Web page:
It is important to note that cultural factors may impact behaviors that are viewed as anxiety related. For example, some cultures value minimizing separation between parents and children, and language proficiency may impact a child’s willingness to speak in class. Religious or cultural beliefs may also influence certain fears. It is critical to maintain open communication with students and their parents/guardians and discuss how these beliefs or experiences may be impacting their functioning both in and out of school.
In school, anxiety in children and adolescents is often an underlying cause of chronic absenteeism, work avoidance and educational disengagement. Students who struggle with anxiety in school settings may be responding to issues at home, school or community, including concerns regarding bullying (in person and though social media). It is essential that students who experience anxiety receive support and intervention.
When a student’s anxiety begins to impact their functioning in school, it is important to develop a clear plan with the student, his or her parent/guardian and any involved community providers. Informing school personnel who work with student of the student’s plan will be key to ensure that all can be supportive when an issue arises. Depending on the basis for the student’s anxiety, the plan may include:
- Teaching the student how to use anxiety-reducing skills such as:
- verbalizing how they are feeling and what they are experiencing
- journaling or writing down their worries or concerns that are leading them to feel anxious
- using progressive muscle relaxation exercises
- using deep breathing exercises
- taking a walk or using another form of physical exercise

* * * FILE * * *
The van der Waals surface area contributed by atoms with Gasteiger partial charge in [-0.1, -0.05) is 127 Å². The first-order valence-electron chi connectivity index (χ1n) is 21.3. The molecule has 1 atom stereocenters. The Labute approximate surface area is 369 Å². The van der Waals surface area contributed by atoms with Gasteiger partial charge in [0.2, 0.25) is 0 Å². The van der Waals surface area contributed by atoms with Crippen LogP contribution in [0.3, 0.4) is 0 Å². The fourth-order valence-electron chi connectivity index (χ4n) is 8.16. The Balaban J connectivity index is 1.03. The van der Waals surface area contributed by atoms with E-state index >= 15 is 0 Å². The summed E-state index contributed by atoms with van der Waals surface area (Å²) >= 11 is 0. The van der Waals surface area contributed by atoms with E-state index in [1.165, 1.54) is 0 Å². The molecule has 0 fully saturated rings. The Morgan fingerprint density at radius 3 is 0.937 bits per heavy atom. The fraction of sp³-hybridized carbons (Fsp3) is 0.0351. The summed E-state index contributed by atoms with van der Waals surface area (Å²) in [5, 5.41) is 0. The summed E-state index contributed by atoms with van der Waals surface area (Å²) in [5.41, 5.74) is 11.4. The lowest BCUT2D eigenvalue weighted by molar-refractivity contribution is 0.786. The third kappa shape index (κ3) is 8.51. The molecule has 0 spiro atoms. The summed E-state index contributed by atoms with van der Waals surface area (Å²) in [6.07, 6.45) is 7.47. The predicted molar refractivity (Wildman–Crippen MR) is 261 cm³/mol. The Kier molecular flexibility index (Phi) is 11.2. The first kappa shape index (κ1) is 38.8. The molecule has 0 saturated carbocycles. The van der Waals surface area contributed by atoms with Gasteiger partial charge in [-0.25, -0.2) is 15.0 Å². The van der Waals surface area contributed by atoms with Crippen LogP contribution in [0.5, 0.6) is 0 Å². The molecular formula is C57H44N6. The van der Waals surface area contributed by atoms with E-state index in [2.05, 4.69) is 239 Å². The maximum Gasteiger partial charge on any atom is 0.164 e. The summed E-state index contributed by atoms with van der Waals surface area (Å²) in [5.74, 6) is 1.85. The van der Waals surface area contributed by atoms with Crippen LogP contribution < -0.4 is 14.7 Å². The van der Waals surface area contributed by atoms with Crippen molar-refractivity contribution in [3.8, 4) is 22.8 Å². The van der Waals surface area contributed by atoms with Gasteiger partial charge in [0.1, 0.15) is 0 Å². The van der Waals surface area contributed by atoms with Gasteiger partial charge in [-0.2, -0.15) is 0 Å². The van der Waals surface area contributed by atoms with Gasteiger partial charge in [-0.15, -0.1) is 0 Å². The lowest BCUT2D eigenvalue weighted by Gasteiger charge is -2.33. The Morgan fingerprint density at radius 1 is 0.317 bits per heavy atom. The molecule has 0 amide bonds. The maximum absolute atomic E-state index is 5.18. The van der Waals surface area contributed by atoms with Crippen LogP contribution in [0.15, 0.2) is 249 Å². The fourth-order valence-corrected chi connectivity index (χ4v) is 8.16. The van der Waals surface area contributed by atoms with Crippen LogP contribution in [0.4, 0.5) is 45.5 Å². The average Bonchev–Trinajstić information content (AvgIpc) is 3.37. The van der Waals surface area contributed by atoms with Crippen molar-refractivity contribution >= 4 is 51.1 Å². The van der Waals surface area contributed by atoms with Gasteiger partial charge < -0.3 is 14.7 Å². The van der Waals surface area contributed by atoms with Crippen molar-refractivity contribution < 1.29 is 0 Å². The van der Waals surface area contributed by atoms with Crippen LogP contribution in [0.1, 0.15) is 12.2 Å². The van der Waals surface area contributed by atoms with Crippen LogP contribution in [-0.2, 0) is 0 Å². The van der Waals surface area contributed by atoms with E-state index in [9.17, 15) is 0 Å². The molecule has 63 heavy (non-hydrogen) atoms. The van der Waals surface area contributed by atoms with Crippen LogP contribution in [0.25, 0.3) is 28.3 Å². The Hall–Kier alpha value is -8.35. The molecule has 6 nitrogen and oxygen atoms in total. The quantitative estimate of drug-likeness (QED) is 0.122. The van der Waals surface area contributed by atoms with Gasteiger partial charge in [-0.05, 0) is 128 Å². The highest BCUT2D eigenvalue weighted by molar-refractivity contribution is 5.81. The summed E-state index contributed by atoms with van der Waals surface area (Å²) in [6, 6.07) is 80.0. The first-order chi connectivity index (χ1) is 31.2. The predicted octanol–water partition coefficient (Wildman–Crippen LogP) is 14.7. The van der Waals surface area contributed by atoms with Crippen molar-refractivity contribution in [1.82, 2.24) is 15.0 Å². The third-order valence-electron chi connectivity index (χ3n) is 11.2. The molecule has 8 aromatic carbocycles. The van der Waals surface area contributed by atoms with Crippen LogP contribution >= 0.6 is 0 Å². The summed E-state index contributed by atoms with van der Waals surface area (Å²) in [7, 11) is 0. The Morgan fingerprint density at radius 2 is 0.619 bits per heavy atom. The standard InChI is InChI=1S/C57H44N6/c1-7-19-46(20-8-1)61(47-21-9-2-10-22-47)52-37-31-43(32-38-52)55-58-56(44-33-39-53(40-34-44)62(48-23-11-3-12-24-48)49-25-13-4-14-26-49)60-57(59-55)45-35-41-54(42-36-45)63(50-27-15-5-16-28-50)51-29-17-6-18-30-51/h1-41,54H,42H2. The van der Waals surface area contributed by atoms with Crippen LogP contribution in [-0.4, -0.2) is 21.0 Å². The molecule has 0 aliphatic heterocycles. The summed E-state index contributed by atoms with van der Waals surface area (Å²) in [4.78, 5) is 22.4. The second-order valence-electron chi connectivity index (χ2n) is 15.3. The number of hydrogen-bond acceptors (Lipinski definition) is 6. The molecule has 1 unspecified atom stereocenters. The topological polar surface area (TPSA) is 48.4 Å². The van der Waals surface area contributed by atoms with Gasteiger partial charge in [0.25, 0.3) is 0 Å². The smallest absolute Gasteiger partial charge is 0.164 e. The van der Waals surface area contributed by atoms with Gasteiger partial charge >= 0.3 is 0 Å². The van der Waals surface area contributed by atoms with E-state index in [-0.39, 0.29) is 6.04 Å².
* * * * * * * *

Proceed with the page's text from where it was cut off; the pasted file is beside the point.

- listening to music
- drawing or coloring
- utilizing a variety of clinically-based cognitive strategies
- Providing the student with a mutually agreed upon quiet, non-stimulating space to go to within the building when needed
- Collaborating with community providers
- Having the student go to a trusted staff who the student identifies as soothing or calming
- Arranging for early or delayed transitions at the start or end of the school day, as well as between classes
- Making home visits if absenteeism is an issue
- Providing regular feedback to the student, their parent(s)/guardian(s) and any involved community providers
Intervening early and quickly can prevent symptoms from progressing but, when left untreated, anxiety disorders will likely persist and may intensify. If you believe you have a student who is struggling to cope with anxiety, it may be important for that student to receive an assessment by a trained mental health professional and determine the best course of treatment. There are several approaches that have proven effective in treating anxiety disorders, including:
- Stress reduction techniques such as meditation, yoga, physical exercise and other types of relaxation techniques, as well as maintaining good sleep habits
- Maintaining a healthy diet by limiting or avoiding high-sugar, caffeinated, and processed foods and drinks
- Therapy with a trained clinician (Cognitive Behavioral Therapy has been found to be particularly effective)
- Medication prescribed by a primary care physician, psychiatrist or psychiatric APRN
If you have concerns about a student who is struggling with anxiety and you have questions about how best to help, please contact us at Wheeler at 860.793.3717. We will be happy to be of assistance.